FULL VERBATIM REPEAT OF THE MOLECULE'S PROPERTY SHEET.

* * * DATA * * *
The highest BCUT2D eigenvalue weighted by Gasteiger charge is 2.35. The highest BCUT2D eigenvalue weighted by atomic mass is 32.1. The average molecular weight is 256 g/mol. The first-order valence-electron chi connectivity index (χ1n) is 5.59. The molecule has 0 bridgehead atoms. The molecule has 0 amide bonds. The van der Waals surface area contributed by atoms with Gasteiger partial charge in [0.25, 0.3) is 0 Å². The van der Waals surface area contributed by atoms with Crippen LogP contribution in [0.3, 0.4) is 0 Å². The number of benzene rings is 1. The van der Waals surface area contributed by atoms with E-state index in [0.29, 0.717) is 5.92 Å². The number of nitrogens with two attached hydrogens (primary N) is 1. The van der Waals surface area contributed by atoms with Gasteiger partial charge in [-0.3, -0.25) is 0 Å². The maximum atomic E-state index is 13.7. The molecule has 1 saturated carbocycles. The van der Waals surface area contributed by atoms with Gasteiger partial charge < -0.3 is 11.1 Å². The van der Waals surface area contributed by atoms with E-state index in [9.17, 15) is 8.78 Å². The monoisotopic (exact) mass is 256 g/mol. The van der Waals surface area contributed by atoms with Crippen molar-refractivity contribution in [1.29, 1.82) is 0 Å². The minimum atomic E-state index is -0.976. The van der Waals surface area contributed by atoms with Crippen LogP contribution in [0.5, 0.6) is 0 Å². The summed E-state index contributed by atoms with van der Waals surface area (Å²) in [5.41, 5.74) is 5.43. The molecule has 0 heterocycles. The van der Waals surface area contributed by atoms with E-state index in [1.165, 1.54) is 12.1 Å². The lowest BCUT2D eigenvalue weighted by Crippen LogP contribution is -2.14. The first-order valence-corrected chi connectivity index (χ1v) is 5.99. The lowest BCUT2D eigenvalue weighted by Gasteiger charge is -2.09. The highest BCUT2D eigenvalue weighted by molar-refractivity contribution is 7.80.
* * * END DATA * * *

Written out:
The highest BCUT2D eigenvalue weighted by Gasteiger charge is 2.35. The highest BCUT2D eigenvalue weighted by atomic mass is 32.1. The average molecular weight is 256 g/mol. The first-order valence-electron chi connectivity index (χ1n) is 5.59. The molecule has 0 bridgehead atoms. The molecule has 0 amide bonds. The van der Waals surface area contributed by atoms with Gasteiger partial charge in [0.25, 0.3) is 0 Å². The van der Waals surface area contributed by atoms with Crippen LogP contribution in [0.3, 0.4) is 0 Å². The number of benzene rings is 1. The van der Waals surface area contributed by atoms with E-state index in [0.29, 0.717) is 5.92 Å². The number of nitrogens with two attached hydrogens (primary N) is 1. The van der Waals surface area contributed by atoms with Gasteiger partial charge in [-0.3, -0.25) is 0 Å². The maximum atomic E-state index is 13.7. The molecule has 1 saturated carbocycles. The van der Waals surface area contributed by atoms with Gasteiger partial charge < -0.3 is 11.1 Å². The van der Waals surface area contributed by atoms with E-state index in [9.17, 15) is 8.78 Å². The monoisotopic (exact) mass is 256 g/mol. The van der Waals surface area contributed by atoms with Crippen molar-refractivity contribution in [1.29, 1.82) is 0 Å². The minimum atomic E-state index is -0.976. The van der Waals surface area contributed by atoms with Crippen LogP contribution in [0.5, 0.6) is 0 Å². The summed E-state index contributed by atoms with van der Waals surface area (Å²) in [5.41, 5.74) is 5.43. The molecule has 0 heterocycles. The van der Waals surface area contributed by atoms with E-state index in [1.165, 1.54) is 12.1 Å². The lowest BCUT2D eigenvalue weighted by Crippen LogP contribution is -2.14. The first-order valence-corrected chi connectivity index (χ1v) is 5.99. The lowest BCUT2D eigenvalue weighted by Gasteiger charge is -2.09. The highest BCUT2D eigenvalue weighted by molar-refractivity contribution is 7.80.